Community Music School offers powerful benefits of music education :: WRAL.com
For more than two decades, Melanie Doerner has worked as an artistic leader and fundraiser in the performing arts. It’s a career that began when Doerner was a young business lawyer in Toronto after meeting her husband, Michael, then a dancer with the National Ballet of Canada.
“I fell in love with the arts, literally and figuratively,” she tells me. “As a powerful advocate for the arts, I have worked ever since to support arts organizations and artists. “
The couple moved to Raleigh from San Jose, Calif., In 2010 attracted by the economy, more affordable housing, good public schools and a strong arts community. For the past decade, Doerner has worked as Director of Development for the North Carolina Theater. And in March, she went in a new direction, becoming the executive director of the longtime Raleigh company. Community music school, which offers affordable music lessons to children in need. “I am so inspired to be part of this organization which empowers young people through music”, she shares.
Doerner lives in North Raleigh with her husband and their three children. I checked with her to find out more about Community Music School and its work. Here is a Q&A.
Go ask mom: what is the history of the community music school? Why did it start?
Mélanie Doerner: The Community Music School was founded in 1994 by former Raleigh Councilor Mary Cates. His vision was to remove financial barriers to a high quality music education, so that all young people have access to the benefits of a life changing music education. Imagine a city where every student passionate about music could learn to play an instrument. For over 25 years, Community Music School has been engaged in this work in Raleigh.
GAM: Tell us about the program. Who is it for and how do you do it?
MARYLAND: The community music school is about access to high quality music education. We offer private lessons for students – music lessons for piano, violin, guitar, drums, cello and harp to name a few. Our teachers, who are all paid artists and educators, have doctorates in music, masters in education, four languages spoken, and make a living as professional musicians.
Because the community music school is all about access to this high quality music education, we charge $ 1 per lesson, or $ 32 for a school year of weekly music lessons. And we supply all instruments, violins, keyboards, cellos, guitars and other instruments, and we cover the cost of maintenance and repair. Our students are exclusively those who are traditionally underserved, and all of our students are entitled to a free and reduced lunch.
GAM: How has COVID changed everything for school? And how did he respond?
MARYLAND: COVID hasn’t changed our programming, but it has changed our delivery as instructors have turned to virtual education. The community music school is proud to have maintained a continuous and uninterrupted programming during the pandemic. For over a year, music lessons have continued on Zoom. And we were the Zoom that the students were impatiently waiting for, to be able to see their music teachers. This is the only time they’ve turned on their cameras because it was their creation time. Our staff made numerous deliveries of instruments to the car parks. We had dates for violin chords. We delivered strings and coordinated instrument repairs.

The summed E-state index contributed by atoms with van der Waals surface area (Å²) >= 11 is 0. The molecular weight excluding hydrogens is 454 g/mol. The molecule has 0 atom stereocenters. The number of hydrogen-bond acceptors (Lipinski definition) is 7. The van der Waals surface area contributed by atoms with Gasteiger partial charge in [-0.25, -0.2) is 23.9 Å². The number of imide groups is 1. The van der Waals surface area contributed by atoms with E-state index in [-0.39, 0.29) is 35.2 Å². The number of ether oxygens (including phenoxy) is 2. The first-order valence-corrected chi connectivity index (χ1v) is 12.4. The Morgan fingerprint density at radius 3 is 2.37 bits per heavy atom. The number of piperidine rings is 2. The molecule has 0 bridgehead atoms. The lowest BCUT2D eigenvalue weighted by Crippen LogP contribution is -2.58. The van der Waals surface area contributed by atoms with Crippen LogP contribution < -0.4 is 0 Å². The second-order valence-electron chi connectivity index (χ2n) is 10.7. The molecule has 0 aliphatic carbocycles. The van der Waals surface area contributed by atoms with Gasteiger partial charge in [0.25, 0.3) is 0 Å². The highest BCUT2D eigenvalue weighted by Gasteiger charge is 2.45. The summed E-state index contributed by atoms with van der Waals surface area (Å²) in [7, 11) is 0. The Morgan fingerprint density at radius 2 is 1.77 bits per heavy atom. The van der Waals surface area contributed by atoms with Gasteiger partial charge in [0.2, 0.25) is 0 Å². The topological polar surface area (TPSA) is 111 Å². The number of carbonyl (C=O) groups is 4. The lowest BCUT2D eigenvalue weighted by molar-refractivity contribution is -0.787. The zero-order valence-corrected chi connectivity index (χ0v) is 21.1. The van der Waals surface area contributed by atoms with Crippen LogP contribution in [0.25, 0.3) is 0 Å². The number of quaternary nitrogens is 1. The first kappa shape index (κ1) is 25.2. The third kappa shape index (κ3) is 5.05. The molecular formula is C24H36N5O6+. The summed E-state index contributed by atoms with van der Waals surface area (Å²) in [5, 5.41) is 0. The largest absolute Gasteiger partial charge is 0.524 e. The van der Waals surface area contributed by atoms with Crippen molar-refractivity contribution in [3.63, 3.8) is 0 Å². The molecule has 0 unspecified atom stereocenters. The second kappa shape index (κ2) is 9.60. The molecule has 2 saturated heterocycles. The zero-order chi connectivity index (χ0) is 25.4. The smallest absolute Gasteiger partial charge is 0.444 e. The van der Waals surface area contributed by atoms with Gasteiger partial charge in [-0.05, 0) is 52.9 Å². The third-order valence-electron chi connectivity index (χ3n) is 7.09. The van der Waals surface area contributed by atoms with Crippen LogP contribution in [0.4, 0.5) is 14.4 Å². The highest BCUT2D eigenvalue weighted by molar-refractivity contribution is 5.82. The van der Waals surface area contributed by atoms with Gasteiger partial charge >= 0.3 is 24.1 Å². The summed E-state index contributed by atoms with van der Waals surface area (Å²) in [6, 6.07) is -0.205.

And now we are working to safely reunite our students and teachers. On May 16, we held our spring recitals, courtesy of the North Carolina Museum of Art in their open-air amphitheater. It was the first time in over a year that students could see their teachers in person and perform in front of their families from a stage. Looking forward, we are delighted to resume teaching in person in the fall. We are open to registrations and accept new students for the 2021-2022 school year.
GAM: How can music education really transform the look of a child, even if he doesn’t plan to become a professional musician one day?
MARYLAND: The benefits of a music education are powerful and life changing. I know firsthand that arts education can change a life trajectory. Every time I saw a youngster bow, he got a little taller.
Studies clearly show that the benefits are for all students, not just those who aspire to become professional musicians:
GAM: What are the most important needs of the school and how can people help?
MARYLAND: The community music school grows and accepts new students if your readers know of young people interested in learning to play a musical instrument. We only charge $ 1 per music lesson or $ 32 for the year and provide the instruments. Students should be entitled to free and reduced price lunch. More information is available online at cmsraleigh.org/inscription.
It costs about $ 1,700 to provide professional music education to a student for a year, and we only charge $ 1 per lesson. This means that our financial model works on donations from individuals and through grants. People can help by donating to www.cmsraleigh.org.
Finally, I invite your readers to celebrate with us by joining our next Virtual celebration and musical event at 2 p.m. on May 26. There is no charge to attend this virtual event, and the event features performances by Tift Merritt and special musical guests.
Go Ask Mom features local Moms every Monday.